Vaccine ineffective?: Cold chain broken, says EPI official

Store officer says cold storages not functional in 10 districts.

Ali Usman July 10, 2013
Epidemic: 185 children have died from measles in the Punjab, according to the Health Department. PHOTO: FILE


The quality of the measles vaccine used in the province has been called into question by the official who manages the cold chain for the Expanded Programme on Immunisation (EPI).

Dr Waqar Ahmed, the provincial EPI store officer, wrote to the EPI director for health services on June 28 stating that the executive district officers for health in 10 districts   Okara, Kasur, Vehari, Bahawalnagar, Gujrat, Sialkot, RY Khan, Jhang, Khanewal and Mianwali   had reported that cold storages were not functional.

The storage rooms in these districts were 10 of 14 built as part of a Unicef project to strengthen the vaccine cold chain in the Punjab. “[The] cold chain assistants of the federal as well as the provincial level were not involved in the installation process,” states the letter, a copy of which is available with The Express Tribune.

Keeping vaccine stored at low temperatures is essential to maintaining its potency, quality and safety. Cold storage backed up by generators is particularly important in view of the power crisis.

“If the cold storage isn’t working properly, nobody can guarantee the efficacy of the vaccine. Anti-measles campaigns have been launched in all these districts, but if the cold storage system isn’t available, one can certainly question the credibility of the anti-measles drive,” said a doctor who works at the EPI.

As many as 185 children have died and 21,817 have been infected over the last six months in an ongoing measles epidemic in the Punjab, according to the Health Department.

According to the EDOs of the 10 districts, states the letter, the cold storages are not functional because of technical reasons. “The cold rooms are of 220V having a single-phase connection with a three-phase 440V stabiliser and three-phase 440V generator, instead of the original requirement of a single-phase 220V stabiliser and single-phase 220V generator. As such, the operational cost of each unit is 10 times the original [estimate],” reads the letter.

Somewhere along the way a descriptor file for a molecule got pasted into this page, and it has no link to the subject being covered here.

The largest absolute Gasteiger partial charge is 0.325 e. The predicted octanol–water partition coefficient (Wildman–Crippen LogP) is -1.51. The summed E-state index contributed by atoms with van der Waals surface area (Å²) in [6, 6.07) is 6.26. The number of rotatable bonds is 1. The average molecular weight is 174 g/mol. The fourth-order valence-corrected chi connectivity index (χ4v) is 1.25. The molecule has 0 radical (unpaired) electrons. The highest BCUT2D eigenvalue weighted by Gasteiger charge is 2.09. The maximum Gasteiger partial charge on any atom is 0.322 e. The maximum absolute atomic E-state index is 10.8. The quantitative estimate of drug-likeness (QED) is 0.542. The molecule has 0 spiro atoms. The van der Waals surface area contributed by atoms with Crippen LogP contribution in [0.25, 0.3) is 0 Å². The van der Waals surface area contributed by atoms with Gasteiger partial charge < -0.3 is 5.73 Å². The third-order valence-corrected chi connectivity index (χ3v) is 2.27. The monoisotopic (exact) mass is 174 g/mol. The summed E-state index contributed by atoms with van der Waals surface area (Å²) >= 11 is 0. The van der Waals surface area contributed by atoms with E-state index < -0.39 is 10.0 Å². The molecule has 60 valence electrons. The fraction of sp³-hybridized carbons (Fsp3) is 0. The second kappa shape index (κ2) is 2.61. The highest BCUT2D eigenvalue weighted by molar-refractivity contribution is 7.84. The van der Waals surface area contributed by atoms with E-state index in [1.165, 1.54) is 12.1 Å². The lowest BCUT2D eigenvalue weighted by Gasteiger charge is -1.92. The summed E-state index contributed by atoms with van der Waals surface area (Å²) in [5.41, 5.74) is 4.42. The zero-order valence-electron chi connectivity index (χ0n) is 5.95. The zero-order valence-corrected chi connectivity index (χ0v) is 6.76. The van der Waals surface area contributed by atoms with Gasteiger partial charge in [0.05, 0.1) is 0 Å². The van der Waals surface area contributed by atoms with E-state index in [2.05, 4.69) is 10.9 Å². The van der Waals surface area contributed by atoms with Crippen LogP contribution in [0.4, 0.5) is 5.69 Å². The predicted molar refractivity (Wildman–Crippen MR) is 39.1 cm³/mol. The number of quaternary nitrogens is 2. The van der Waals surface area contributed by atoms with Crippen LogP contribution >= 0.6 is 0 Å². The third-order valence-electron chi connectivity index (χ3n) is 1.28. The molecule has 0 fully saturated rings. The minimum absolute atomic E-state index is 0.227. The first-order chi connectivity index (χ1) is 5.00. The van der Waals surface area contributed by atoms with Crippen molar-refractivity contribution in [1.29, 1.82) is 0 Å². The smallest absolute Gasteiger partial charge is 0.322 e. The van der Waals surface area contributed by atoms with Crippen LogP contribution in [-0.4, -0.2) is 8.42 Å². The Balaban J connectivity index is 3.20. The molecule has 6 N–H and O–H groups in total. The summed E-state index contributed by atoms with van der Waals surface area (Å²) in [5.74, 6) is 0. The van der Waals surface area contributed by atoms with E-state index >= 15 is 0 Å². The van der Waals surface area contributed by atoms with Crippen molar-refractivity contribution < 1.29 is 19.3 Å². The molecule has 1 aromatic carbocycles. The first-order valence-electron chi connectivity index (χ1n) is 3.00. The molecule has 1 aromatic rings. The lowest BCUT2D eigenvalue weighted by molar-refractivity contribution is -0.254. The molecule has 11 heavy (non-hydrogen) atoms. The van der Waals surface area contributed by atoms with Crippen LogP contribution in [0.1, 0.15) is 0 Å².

Dr Ahmed called for the formation of a technical committee to investigate the functioning of the cold chain in 14 districts. “It is evident that Punjab’s share of GAVI Alliance (formerly known as the Global Alliance for Vaccination and Immunisation) funds is not being utilised in the best public interest ... a technical committee may be constituted to probe the matter for the smooth running of the cold chain system in 14 districts,” the letter states.

The letter was forwarded to the health secretary, the health director general, the national programme manager, the federal EPI Cell and others.

Dr Ahmed told The Express Tribune that he had attached the reports from the EDOs with the letter. So far, he said, he had received no official response. He said that he felt it had been his duty to write the letter.

EPI Director Dr Tanveer Ahmed said that the store officer should have reported any problems to him directly rather than writing a letter and forwarding it to officials in Islamabad and Lahore. “This is completely absurd,” he said.

He claimed that the cold rooms in 11 of the 14 districts were functioning properly and there was no need to form a technical committee. “The measles outbreak had nothing to do with this. Even when Unicef hadn’t installed these cold rooms, we had the capacity to maintain a cold chain,” he added.

Published in The Express Tribune, July 11th, 2013.

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